Oxygenated water can give you more energy

Oceanography: The ocean is running out of air

Yet they are anything but inanimate. Some organisms have adapted to the extremely low oxygen content and seek refuge there from predators. As Euphausia mucronata, the most common krill species in the Humboldt upwelling area off South America. The little crabs spend the day in the depths and only hike up at night under cover of darkness to eat algae and breathe. Various fish and copepods can also survive in the "death zone". To do this, however, they have to shut down their metabolism - which makes them sluggish and easy prey. Deep diving marine mammals such as elephant seals therefore prefer to hunt here. Likewise, the vampire squid, which occurs at a depth of 600 to 900 meters. It can even cope with an oxygen saturation of just three percent - thanks to large gills and the blue blood pigment hemocyanin, which binds oxygen much more efficiently than our hemoglobin at low concentrations. In the long term, all of these animals still need oxygen to survive.

This does not apply to numerous microorganisms: They become active in the first place without the gas or, when they run out, simply switch to anaerobic breathing. Some meet their energy and carbon needs by oxidizing organic compounds, such as sugars or amino acids. In doing so, they reduce nitrate (NO3) to nitrite (NO2), Nitrous oxide (N.2O) and finally to molecular nitrogen (N2). Others use iron, manganese or sulfate ions (SO42−) instead of oxygen. And some unicellular inhabitants of the oxygen minimum zone, like algae, are able to use photosynthesis to remove CO dissolved in the water2 to fix. Instead of sunlight, they use chemically bound energy, which is contained in reduced inorganic compounds such as ammonium (NH4+) and hydrogen sulfide (H2S) is stuck. When they are oxidized, energy is released that allows the organisms to convert sugar and other molecules from CO that are required for growth2 to synthesize.

The microbial processes in the oxygen-poor regions of the oceans play a central role in the global cycle of some biologically relevant elements. This is particularly true of the nitrogen cycle: nitrogen is an important nutrient and makes up 78 percent of the earth's atmosphere. In the air he is mainly as N2Molecule in which the two atoms are linked by a strong triple bond. In this form it is worthless to most living things. Only a few single-cell organisms can break the bond and convert atmospheric nitrogen into ammonia in order to synthesize amino acids, for example. Humans imitate this natural process in the Haber-Bosch process and thus produce ammonium nitrate and urea as fertilizers for agriculture.

The "death zones" regulate the productivity of large parts of the seas in the long term

Animals and plants take up the biologically available nitrogen. When they die, microorganisms recycle their biomass and release the nitrogen again, mainly in the form of ammonium and nitrate. Two groups of bacteria that researchers have found in large numbers in minimum oxygen zones convert the compounds back into atmospheric nitrogen. On the one hand, there are so-called denitrifiers, which oxidize organic carbon with the help of nitrate, and, on the other hand, anammox bacteria only discovered in the mid-1990s that breathe ammonium with nitrite to generate energy for the CO2-Gain fixation. The high availability of nutrients and the shortage of oxygen in the upwelling areas create optimal conditions for these processes: Scientists estimate that 20 to 40 percent of the loss of usable nitrogen in the ocean is at the expense of the oxygen-free zones, although they make up less than one percent of the total volume . In this way, the "death zones" regulate the productivity of large parts of the seas in the long term. Because the water comes to the surface again at some point, and the amount of biologically available nitrogen often limits the growth of algae.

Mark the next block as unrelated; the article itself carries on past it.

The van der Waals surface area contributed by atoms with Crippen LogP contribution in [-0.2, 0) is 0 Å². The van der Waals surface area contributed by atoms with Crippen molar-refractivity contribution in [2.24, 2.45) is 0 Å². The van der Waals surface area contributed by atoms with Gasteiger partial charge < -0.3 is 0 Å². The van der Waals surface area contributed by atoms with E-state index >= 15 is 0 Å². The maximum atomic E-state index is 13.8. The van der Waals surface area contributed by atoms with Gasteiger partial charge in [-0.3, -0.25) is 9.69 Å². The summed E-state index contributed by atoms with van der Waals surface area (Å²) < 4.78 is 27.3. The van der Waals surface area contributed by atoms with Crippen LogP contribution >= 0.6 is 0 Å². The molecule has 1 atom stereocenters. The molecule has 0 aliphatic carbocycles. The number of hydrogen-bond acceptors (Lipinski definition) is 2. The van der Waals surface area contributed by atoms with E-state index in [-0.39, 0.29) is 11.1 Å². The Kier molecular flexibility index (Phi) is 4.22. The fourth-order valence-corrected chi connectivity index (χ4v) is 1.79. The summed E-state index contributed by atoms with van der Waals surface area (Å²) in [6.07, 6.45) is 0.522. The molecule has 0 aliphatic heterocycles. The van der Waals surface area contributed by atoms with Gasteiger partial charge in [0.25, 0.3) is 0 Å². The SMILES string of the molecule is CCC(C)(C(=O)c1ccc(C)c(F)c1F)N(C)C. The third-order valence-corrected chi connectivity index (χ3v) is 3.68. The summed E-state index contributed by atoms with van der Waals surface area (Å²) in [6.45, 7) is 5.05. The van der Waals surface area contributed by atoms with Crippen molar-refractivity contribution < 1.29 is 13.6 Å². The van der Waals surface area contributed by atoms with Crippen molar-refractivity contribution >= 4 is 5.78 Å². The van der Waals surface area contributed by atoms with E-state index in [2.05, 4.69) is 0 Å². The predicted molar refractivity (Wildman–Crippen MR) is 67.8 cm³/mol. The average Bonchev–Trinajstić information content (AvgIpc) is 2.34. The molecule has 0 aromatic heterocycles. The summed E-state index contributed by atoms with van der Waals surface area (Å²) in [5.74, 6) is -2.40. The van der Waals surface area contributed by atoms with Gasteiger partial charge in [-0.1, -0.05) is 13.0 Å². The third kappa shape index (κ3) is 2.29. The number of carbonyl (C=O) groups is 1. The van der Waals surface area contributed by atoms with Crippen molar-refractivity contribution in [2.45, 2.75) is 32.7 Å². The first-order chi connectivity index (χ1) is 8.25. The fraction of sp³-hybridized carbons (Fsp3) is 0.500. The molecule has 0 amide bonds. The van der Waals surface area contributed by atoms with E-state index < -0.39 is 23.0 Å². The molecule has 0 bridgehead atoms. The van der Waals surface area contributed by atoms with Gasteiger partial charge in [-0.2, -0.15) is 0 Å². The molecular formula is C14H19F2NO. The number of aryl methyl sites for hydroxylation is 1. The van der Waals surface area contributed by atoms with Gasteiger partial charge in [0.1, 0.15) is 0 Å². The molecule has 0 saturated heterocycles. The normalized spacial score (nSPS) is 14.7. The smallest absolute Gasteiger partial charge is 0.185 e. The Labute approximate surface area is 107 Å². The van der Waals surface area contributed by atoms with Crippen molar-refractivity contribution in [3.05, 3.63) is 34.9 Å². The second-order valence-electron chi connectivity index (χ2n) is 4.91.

The upwelling areas are also important in the global carbon cycle because large amounts of CO2 fixed during photosynthesis and transported into the deep sea as marine snow. On average, however, barely one percent of the carbon reaches the sea floor. Microorganisms put the rest back as CO2 free as it crosses hundreds or even thousands of meters of water. In the absence of oxygen, however, this happens more slowly, so that more organically bound carbon reaches the ground in upwelling areas and is withdrawn from the cycle than in other marine regions.

Humans make large amounts of nitrogen biologically available and overfertilize the oceans

The emissions of greenhouse gases - especially CO2, but also methane and nitrous oxide - raise the temperature of the atmosphere and thus that of the ocean. Because the solubility of oxygen in seawater is falling at the same time, oceanographers assume that the oxygen-poor zones will expand in the coming decades. In fact, their volume has quadrupled worldwide since the middle of the 20th century, as long-term studies show. The reduced solubility explains less than half of the observed decrease in oxygen. The majority can be traced back to a weaker ocean circulation - another consequence of ocean warming: As the surface water heats up and loses its density, the stratification of the water column becomes more stable. So it takes more energy to transport oxygen-rich water down into the depths. The ventilation of the ocean is therefore decreasing in the course of climate change.